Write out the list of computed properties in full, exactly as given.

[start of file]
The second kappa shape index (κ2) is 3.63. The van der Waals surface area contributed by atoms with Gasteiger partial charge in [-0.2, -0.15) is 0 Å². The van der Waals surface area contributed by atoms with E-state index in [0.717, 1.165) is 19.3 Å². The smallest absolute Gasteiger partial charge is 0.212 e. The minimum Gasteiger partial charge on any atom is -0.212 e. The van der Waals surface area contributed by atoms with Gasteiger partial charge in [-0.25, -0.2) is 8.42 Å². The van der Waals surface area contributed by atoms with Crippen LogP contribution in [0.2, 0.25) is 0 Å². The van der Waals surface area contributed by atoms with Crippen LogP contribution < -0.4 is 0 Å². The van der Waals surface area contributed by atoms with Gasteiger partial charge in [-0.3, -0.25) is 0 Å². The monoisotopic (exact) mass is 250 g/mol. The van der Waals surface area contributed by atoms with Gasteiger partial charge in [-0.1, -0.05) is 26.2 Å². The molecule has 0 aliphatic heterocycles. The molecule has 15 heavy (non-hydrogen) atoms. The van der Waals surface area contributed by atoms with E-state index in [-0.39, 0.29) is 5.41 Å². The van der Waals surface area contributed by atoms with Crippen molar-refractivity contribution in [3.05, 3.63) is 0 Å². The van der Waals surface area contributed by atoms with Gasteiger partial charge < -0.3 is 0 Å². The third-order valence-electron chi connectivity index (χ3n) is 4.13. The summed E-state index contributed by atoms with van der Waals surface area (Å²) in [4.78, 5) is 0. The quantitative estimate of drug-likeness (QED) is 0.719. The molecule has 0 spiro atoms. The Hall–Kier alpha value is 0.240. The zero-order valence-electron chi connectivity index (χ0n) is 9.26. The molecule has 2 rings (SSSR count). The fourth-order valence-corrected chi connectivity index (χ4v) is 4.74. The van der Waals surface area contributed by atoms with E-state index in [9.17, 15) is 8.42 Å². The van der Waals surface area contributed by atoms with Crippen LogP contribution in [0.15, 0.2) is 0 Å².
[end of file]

The second kappa shape index (κ2) is 3.63. The van der Waals surface area contributed by atoms with Gasteiger partial charge in [-0.2, -0.15) is 0 Å². The van der Waals surface area contributed by atoms with E-state index in [0.717, 1.165) is 19.3 Å². The smallest absolute Gasteiger partial charge is 0.212 e. The minimum Gasteiger partial charge on any atom is -0.212 e. The van der Waals surface area contributed by atoms with Gasteiger partial charge in [-0.25, -0.2) is 8.42 Å². The van der Waals surface area contributed by atoms with Crippen LogP contribution in [0.2, 0.25) is 0 Å². The van der Waals surface area contributed by atoms with Crippen LogP contribution < -0.4 is 0 Å². The van der Waals surface area contributed by atoms with Gasteiger partial charge in [-0.3, -0.25) is 0 Å². The monoisotopic (exact) mass is 250 g/mol. The van der Waals surface area contributed by atoms with Gasteiger partial charge in [-0.1, -0.05) is 26.2 Å². The molecule has 0 aliphatic heterocycles. The molecule has 15 heavy (non-hydrogen) atoms. The van der Waals surface area contributed by atoms with E-state index in [-0.39, 0.29) is 5.41 Å². The van der Waals surface area contributed by atoms with Crippen molar-refractivity contribution in [3.05, 3.63) is 0 Å². The van der Waals surface area contributed by atoms with Gasteiger partial charge < -0.3 is 0 Å². The third-order valence-electron chi connectivity index (χ3n) is 4.13. The summed E-state index contributed by atoms with van der Waals surface area (Å²) in [4.78, 5) is 0. The quantitative estimate of drug-likeness (QED) is 0.719. The molecule has 0 spiro atoms. The Hall–Kier alpha value is 0.240. The zero-order valence-electron chi connectivity index (χ0n) is 9.26. The molecule has 2 rings (SSSR count). The fourth-order valence-corrected chi connectivity index (χ4v) is 4.74. The van der Waals surface area contributed by atoms with E-state index in [9.17, 15) is 8.42 Å². The van der Waals surface area contributed by atoms with Crippen LogP contribution in [0.15, 0.2) is 0 Å².